Ellipsometry is an optical technique that measures changes in the polarization of light and through a subsequent data analysis gives data on the thickness, dry mass and refractive index of an adsorbed layer. The applications are many when studying polymers, proteins, biofilms, surface modifications etc. We often use it to study the deposition of coacervates from polymer-surfactant formulations.

Ellipsometry is often combined with AFM (Atomic Force Microscopy) and QCM (Quartz Crystal Microbalance).

The applications can be briefly exemplified as follows: Adsorption and desorption; Conformational changes and Rheological changes.

A titration experiment is one way of using ellipsometry. Here it is used to see at which surfactant-polymer ratios coacervate formation and deposition occur. This is indicative of the interactions and useful for many applications where these systems are used to modify surfaces or as vehicles for deposition of active agents.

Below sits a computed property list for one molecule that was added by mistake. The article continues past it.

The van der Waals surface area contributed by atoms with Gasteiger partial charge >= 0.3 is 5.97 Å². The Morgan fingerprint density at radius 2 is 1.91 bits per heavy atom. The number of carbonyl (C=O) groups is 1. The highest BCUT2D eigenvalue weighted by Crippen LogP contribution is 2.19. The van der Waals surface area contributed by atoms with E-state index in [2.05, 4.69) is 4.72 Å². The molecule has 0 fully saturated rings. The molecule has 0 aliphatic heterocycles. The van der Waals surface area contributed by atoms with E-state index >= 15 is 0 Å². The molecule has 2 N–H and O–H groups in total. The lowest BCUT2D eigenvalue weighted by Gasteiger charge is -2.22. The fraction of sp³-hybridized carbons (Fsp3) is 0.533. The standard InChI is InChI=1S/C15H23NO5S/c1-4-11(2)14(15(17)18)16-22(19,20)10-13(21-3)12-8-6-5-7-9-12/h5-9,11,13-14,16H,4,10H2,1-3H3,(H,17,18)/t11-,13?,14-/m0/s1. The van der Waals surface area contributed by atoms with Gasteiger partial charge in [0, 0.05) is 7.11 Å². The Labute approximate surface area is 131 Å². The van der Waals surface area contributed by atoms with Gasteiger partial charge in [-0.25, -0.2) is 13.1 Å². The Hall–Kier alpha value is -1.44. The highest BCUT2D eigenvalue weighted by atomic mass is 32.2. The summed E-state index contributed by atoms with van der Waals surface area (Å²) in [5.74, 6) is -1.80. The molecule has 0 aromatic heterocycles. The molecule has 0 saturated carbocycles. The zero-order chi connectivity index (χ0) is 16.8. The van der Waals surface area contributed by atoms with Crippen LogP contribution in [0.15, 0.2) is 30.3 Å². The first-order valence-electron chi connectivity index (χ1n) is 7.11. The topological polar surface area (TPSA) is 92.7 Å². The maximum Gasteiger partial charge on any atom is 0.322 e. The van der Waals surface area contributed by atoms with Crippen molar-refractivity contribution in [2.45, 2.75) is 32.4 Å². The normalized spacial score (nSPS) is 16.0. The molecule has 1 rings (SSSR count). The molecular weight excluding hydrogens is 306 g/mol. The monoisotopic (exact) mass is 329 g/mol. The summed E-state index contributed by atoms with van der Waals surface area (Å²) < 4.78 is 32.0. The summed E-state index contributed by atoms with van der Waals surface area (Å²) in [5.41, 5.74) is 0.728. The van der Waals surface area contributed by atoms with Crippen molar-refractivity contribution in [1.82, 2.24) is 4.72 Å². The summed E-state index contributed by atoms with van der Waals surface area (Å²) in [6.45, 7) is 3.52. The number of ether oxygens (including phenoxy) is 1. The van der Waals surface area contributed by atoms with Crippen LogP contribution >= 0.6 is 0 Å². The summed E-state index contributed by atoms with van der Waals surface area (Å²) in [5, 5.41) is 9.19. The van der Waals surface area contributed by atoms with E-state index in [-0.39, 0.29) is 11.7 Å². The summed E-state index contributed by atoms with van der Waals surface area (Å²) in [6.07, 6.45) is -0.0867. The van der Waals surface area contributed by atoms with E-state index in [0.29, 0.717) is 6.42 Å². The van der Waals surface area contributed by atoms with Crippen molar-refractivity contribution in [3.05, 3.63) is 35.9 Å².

Variations in polymer molecular weight, charge density and hydrophobic character are important as is the surfactant characteristics and the medium (ionic strength and pH being common variables).

A brief application note and a white paper, both by Tobias Halthur can be downloaded from below.

For Ellipsometry, talk to Tobias!